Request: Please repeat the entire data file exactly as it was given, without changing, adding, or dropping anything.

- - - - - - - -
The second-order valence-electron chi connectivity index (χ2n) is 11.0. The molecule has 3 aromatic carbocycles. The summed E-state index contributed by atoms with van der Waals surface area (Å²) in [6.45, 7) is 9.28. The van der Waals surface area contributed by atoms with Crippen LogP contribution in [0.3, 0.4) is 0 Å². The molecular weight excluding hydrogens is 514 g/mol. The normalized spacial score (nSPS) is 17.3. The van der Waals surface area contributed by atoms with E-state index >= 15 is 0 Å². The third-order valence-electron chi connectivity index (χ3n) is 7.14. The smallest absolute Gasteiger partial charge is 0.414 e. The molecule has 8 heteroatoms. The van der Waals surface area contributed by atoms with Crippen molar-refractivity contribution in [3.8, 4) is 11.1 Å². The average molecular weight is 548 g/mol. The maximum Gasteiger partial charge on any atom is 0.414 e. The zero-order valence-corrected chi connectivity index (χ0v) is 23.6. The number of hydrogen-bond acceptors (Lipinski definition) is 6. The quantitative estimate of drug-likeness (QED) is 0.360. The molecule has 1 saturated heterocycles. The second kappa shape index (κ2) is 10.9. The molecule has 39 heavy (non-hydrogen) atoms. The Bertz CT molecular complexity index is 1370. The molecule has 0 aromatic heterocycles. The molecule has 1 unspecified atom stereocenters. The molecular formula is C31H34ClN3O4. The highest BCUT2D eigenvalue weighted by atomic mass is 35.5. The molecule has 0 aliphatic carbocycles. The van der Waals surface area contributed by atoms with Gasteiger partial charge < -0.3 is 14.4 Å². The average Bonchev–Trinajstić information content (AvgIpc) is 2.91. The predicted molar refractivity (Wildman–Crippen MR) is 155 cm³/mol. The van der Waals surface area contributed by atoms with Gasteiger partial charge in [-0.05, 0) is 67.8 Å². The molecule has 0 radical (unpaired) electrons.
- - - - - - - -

The second-order valence-electron chi connectivity index (χ2n) is 11.0. The molecule has 3 aromatic carbocycles. The summed E-state index contributed by atoms with van der Waals surface area (Å²) in [6.45, 7) is 9.28. The van der Waals surface area contributed by atoms with Crippen LogP contribution in [0.3, 0.4) is 0 Å². The molecular weight excluding hydrogens is 514 g/mol. The normalized spacial score (nSPS) is 17.3. The van der Waals surface area contributed by atoms with E-state index >= 15 is 0 Å². The third-order valence-electron chi connectivity index (χ3n) is 7.14. The smallest absolute Gasteiger partial charge is 0.414 e. The molecule has 8 heteroatoms. The van der Waals surface area contributed by atoms with Crippen molar-refractivity contribution in [3.8, 4) is 11.1 Å². The average molecular weight is 548 g/mol. The maximum Gasteiger partial charge on any atom is 0.414 e. The zero-order valence-corrected chi connectivity index (χ0v) is 23.6. The number of hydrogen-bond acceptors (Lipinski definition) is 6. The quantitative estimate of drug-likeness (QED) is 0.360. The molecule has 1 saturated heterocycles. The second kappa shape index (κ2) is 10.9. The molecule has 39 heavy (non-hydrogen) atoms. The Bertz CT molecular complexity index is 1370. The molecule has 0 aromatic heterocycles. The molecule has 1 unspecified atom stereocenters. The molecular formula is C31H34ClN3O4. The highest BCUT2D eigenvalue weighted by atomic mass is 35.5. The molecule has 0 aliphatic carbocycles. The van der Waals surface area contributed by atoms with Gasteiger partial charge < -0.3 is 14.4 Å². The average Bonchev–Trinajstić information content (AvgIpc) is 2.91. The predicted molar refractivity (Wildman–Crippen MR) is 155 cm³/mol. The van der Waals surface area contributed by atoms with Gasteiger partial charge in [-0.05, 0) is 67.8 Å². The molecule has 0 radical (unpaired) electrons.